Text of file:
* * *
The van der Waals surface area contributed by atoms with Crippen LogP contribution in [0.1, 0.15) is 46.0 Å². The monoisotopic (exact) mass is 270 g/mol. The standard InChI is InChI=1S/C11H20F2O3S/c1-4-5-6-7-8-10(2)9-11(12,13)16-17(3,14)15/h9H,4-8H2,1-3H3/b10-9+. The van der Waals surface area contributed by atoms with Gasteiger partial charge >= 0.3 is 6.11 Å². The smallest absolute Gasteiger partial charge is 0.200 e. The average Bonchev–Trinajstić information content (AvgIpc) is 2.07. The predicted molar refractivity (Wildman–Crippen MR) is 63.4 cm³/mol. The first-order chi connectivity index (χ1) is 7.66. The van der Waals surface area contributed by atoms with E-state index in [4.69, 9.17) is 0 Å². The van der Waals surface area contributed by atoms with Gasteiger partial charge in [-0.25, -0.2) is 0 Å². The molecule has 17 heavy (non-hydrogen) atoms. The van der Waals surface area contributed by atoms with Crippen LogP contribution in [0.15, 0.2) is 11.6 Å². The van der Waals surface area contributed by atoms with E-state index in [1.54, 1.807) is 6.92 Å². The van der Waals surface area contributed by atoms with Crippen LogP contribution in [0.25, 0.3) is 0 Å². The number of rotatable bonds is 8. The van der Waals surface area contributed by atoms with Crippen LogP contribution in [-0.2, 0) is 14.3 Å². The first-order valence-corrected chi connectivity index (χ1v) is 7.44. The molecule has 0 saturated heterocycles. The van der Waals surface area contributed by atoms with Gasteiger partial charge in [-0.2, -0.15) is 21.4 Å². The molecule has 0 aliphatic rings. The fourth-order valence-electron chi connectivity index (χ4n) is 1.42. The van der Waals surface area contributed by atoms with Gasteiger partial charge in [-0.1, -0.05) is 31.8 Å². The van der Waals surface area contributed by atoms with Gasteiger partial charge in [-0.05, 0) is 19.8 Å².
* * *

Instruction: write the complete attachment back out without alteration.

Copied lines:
The van der Waals surface area contributed by atoms with Crippen LogP contribution in [0.1, 0.15) is 46.0 Å². The monoisotopic (exact) mass is 270 g/mol. The standard InChI is InChI=1S/C11H20F2O3S/c1-4-5-6-7-8-10(2)9-11(12,13)16-17(3,14)15/h9H,4-8H2,1-3H3/b10-9+. The van der Waals surface area contributed by atoms with Gasteiger partial charge >= 0.3 is 6.11 Å². The smallest absolute Gasteiger partial charge is 0.200 e. The average Bonchev–Trinajstić information content (AvgIpc) is 2.07. The predicted molar refractivity (Wildman–Crippen MR) is 63.4 cm³/mol. The first-order chi connectivity index (χ1) is 7.66. The van der Waals surface area contributed by atoms with E-state index in [4.69, 9.17) is 0 Å². The van der Waals surface area contributed by atoms with Gasteiger partial charge in [-0.25, -0.2) is 0 Å². The molecule has 17 heavy (non-hydrogen) atoms. The van der Waals surface area contributed by atoms with Crippen LogP contribution in [0.15, 0.2) is 11.6 Å². The van der Waals surface area contributed by atoms with E-state index in [1.54, 1.807) is 6.92 Å². The van der Waals surface area contributed by atoms with Crippen LogP contribution in [0.25, 0.3) is 0 Å². The number of rotatable bonds is 8. The van der Waals surface area contributed by atoms with Crippen LogP contribution in [-0.2, 0) is 14.3 Å². The first-order valence-corrected chi connectivity index (χ1v) is 7.44. The molecule has 0 saturated heterocycles. The van der Waals surface area contributed by atoms with Gasteiger partial charge in [-0.2, -0.15) is 21.4 Å². The molecule has 0 aliphatic rings. The fourth-order valence-electron chi connectivity index (χ4n) is 1.42. The van der Waals surface area contributed by atoms with Gasteiger partial charge in [-0.1, -0.05) is 31.8 Å². The van der Waals surface area contributed by atoms with Gasteiger partial charge in [-0.05, 0) is 19.8 Å².